Exploding heads, external wombs and naked knife fights – here are a few essential clips to help you get into the guts of the cult director’s body of work
For David Cronenberg, the human body is a work of art ready to be dissected. It could be a torso that plays VHS tapes (Videodrome), a spine that plugs into a games console (eXistenZ), or the biological canvases that allow gynaecologists to use surgical tools like paintbrushes (Dead Ringers). In Crimes of the Future, the 79-year-old Canadian director’s newest feature, the icky envelope is pushed further: Viggo Mortensen and Léa Seydoux play artists whose stage show involves the removal and replacement of inner organs in front of a live audience. David Blaine, somewhere, is seething with jealousy.
But there’s more to Cronenberg than body horror (a term he dislikes) and sheer grossness (his films are often classically beautiful). Since the 90s, the writer-director has worked almost exclusively with dramas that your parents might watch, and amidst his horror heyday he still delivered Fast Company (a sports movie) and M. Butterfly (a period romance). This might explain the mixed reactions to Crimes of the Future: if you only know the Cronenberg who directed The Fly, then you’ll be wrongfooted when he’s more interested in heady conversations than simply exploding heads.
Simply put, Cronenberg is complex and singular. The word “Cronenbergian” is impossible to define, yet completely understandable within everyday parlance. As the director has 22 features, it would require faking illness for several days to get enough time off work to catch up in time for Crimes of the Future. Instead, here are a few essential clips that probe, poke around, and get into the guts of the director’s body of work.
A man’s head explodes in Scanners (1981)
You may not know the movie, but you’ve seen the GIF: at a conference, a guy is subjected to such a strong bout of psychokinesis that his brain detonates and bursts like a gooey bomb. Scanners, otherwise, is rather forgettable, but those few seconds helped Cronenberg transition from B-movies to bigger-budget features. The effect itself was done practically: a fake skull was filled with junk (including leftover burger meat) and fired with a shotgun.
James Woods eagerly sticks his head into a TV in Videodrome (1983)
In what was probably a common fantasy in the 80s, James Woods gets to make out with Debbie Harry when a close-up of her face appears on a TV screen. Except there’s a catch: the TV set morphs shape in accordance to the Blondie singer’s breathing pattern, and her lips burst out of the screen like a pervert’s idea of 3D. By fusing technology, erotic desire, and social commentary (yes, it’s predicting ASMR), the kiss sums up Cronenberg in a single, confusingly arousing image.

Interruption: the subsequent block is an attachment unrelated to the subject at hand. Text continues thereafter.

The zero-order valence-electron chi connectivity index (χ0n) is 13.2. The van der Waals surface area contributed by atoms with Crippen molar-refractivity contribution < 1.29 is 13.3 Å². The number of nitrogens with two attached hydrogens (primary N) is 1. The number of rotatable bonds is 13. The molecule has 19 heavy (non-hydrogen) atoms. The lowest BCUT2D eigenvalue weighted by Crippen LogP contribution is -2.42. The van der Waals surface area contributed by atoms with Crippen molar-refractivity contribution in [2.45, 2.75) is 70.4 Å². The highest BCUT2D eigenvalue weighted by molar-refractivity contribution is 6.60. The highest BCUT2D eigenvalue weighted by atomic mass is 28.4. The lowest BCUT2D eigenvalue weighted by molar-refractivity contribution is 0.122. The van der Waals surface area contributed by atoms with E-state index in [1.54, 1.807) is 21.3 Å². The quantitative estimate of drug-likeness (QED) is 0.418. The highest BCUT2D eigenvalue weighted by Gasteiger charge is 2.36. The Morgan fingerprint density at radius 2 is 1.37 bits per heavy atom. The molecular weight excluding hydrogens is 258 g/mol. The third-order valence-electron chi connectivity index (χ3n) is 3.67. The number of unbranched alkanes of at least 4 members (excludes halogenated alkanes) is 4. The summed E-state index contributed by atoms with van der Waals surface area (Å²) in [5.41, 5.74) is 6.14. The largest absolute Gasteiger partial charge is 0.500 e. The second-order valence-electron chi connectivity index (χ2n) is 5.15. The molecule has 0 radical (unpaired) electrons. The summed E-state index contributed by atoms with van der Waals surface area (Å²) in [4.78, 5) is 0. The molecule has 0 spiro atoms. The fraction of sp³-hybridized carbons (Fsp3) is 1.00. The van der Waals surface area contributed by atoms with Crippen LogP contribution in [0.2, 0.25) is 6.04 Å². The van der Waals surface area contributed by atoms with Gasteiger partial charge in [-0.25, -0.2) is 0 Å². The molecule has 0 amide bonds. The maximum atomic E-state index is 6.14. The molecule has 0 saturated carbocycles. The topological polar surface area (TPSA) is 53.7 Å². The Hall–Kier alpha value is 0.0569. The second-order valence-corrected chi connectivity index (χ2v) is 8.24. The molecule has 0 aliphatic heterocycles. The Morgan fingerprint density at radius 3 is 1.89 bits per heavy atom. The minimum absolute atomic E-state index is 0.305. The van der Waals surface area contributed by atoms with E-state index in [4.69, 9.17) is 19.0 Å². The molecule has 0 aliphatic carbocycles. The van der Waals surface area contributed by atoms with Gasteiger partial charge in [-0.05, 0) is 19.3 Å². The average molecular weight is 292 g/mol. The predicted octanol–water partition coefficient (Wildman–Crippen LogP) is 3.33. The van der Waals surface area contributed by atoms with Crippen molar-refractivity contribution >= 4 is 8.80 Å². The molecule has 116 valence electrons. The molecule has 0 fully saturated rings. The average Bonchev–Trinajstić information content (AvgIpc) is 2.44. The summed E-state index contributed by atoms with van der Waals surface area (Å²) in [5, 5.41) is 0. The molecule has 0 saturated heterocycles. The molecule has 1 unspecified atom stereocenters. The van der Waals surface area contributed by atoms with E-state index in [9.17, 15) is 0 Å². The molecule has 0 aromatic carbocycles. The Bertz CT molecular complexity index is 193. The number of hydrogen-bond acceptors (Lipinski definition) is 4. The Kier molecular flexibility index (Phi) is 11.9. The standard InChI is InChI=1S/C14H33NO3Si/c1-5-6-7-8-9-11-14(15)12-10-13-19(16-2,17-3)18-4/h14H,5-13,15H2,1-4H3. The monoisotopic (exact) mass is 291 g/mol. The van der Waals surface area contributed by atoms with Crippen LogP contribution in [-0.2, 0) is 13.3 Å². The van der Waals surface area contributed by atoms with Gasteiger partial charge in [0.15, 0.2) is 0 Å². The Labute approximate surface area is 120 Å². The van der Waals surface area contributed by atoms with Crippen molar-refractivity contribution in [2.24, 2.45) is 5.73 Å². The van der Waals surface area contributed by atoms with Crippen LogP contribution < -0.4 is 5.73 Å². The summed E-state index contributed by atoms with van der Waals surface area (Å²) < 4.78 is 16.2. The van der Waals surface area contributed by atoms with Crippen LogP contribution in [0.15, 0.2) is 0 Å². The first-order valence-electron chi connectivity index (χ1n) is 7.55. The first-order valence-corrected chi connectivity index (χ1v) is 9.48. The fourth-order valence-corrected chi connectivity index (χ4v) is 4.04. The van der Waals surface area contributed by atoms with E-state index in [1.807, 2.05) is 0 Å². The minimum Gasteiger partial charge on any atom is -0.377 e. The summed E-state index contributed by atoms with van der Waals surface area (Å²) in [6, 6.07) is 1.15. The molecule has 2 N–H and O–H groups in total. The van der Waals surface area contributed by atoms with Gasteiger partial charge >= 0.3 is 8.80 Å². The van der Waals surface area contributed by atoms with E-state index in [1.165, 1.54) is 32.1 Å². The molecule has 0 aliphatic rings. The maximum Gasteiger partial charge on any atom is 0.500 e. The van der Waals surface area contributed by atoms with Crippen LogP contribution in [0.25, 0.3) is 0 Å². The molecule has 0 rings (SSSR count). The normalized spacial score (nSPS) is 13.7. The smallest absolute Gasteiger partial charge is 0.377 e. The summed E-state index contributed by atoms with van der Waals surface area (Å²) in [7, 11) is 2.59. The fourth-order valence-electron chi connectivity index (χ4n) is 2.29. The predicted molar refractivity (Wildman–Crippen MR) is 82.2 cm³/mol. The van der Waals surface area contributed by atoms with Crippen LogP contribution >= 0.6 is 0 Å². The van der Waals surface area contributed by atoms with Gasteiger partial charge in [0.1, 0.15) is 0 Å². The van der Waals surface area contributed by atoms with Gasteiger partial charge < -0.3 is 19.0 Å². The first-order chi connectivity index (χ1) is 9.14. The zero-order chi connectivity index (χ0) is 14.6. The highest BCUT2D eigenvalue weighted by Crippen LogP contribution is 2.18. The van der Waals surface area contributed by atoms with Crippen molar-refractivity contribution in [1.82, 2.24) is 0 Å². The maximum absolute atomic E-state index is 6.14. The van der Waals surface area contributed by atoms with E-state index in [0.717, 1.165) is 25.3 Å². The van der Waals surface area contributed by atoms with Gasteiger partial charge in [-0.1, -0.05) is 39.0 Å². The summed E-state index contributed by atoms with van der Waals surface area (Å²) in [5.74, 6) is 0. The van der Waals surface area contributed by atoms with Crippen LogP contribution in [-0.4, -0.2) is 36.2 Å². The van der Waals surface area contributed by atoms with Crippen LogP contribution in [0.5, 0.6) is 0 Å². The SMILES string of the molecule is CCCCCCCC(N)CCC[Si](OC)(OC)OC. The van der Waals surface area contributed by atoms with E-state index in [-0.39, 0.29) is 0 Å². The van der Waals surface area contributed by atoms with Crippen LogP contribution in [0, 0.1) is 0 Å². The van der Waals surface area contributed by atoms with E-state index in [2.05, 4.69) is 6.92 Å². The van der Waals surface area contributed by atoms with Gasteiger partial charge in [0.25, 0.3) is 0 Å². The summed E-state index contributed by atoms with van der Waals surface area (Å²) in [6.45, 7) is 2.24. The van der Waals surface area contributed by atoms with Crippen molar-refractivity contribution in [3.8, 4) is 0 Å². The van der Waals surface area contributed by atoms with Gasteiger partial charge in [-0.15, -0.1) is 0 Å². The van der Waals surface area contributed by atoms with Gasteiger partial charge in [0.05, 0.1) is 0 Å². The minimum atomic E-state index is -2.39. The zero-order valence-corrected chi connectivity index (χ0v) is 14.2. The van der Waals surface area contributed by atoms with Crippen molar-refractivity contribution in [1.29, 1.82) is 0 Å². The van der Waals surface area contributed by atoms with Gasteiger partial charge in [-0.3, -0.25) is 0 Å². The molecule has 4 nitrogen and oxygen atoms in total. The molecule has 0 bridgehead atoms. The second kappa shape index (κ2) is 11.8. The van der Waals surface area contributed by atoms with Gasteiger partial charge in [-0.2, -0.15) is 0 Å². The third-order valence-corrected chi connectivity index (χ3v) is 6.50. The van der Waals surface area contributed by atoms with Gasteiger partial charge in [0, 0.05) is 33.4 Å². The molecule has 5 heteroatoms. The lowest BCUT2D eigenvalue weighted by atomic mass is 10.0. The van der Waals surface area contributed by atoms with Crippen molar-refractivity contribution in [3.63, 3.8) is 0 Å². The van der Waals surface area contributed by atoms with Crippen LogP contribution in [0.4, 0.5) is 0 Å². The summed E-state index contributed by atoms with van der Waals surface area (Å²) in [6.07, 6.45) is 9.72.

Erotic photoshoot at an accident site in Crash (1996)
Humans supposedly can’t look away from a car crash but Cronenberg’s JG Ballard adaptation turns it up a notch. A gang of vehicular fetishists get their kicks from motor accidents and Cronenberg’s immersive direction (the score, the sleaze, the straight-faced performances) invites the viewer into their headspace. “It’s a work of art,” Elias Koteas moans with pleasure upon witnessing a multi-car pile-up. “Yes, yes, yes!”
A mother reveals an external womb in The Brood (1979)
In the aftermath of a real-life divorce and custody battle, Cronenberg shot what he referred to as his own Kramer vs Kramer. Subsequently, Samantha Eggar’s character – a terrible mother, seemingly written out of revenge – reveals that her anxiety manifests in an external womb that produces monstrous, killer creatures. Whatever you make of the horror’s backstory and arguable sexism, Eggar animalistically licking her newborn is an image that will sear itself in your brain.
A giant insect starts a conversation about politics in The Fly (1986)
It’s strange enough that Cronenberg’s only box-office hit is about a scientist turning into a insect, but the director did so while remaining true to his early, B-movie roots: Jeff Goldblum, by act three, is truly revolting as an overgrown fly. Goldblum’s nervous mannerisms, for once, fit the role (how else would a fly talk?), and what his insect brain has to say is both chilling and sadly believable: he wishes to become a politician.
Jeremy Irons breaks down in front of Jeremy Irons in Dead Ringers (1988)
Starring Jeremy Irons as two twin brothers, Dead Ringers incorporates stand-ins and a motion-controlled camera to pull off its special effects. However, the real masterstroke is casting Irons, who adjusts his body language and vocal patterns to create two separate, identifiable personalities. When Beverly sobs in front of his stoic, physically identical sibling, it’s evidence that Cronenberg knows how to get the best – in this case, twice – out of his actors.
Viggo Mortensen’s naked knife fight in Eastern Promises (2007)
A grounded crime-thriller written by the co-creator of Who Wants to Be a Millionaire, Eastern Promises is gritty, mature, and still fascinated by the human body. For reasons to do with tattoos, a sauna is a chosen meeting place between gangsters: certain symbols inked on the flesh reveal your loyalties. When a lengthy battle to the death ensues, Mortensen is without a towel, swinging more than a fist around (an assailant’s knife), and demonstrating why he’s starred in four of Cronenberg’s last six movies.
Crimes of the Future is out in US cinemas on June 3. A UK release is yet to be announced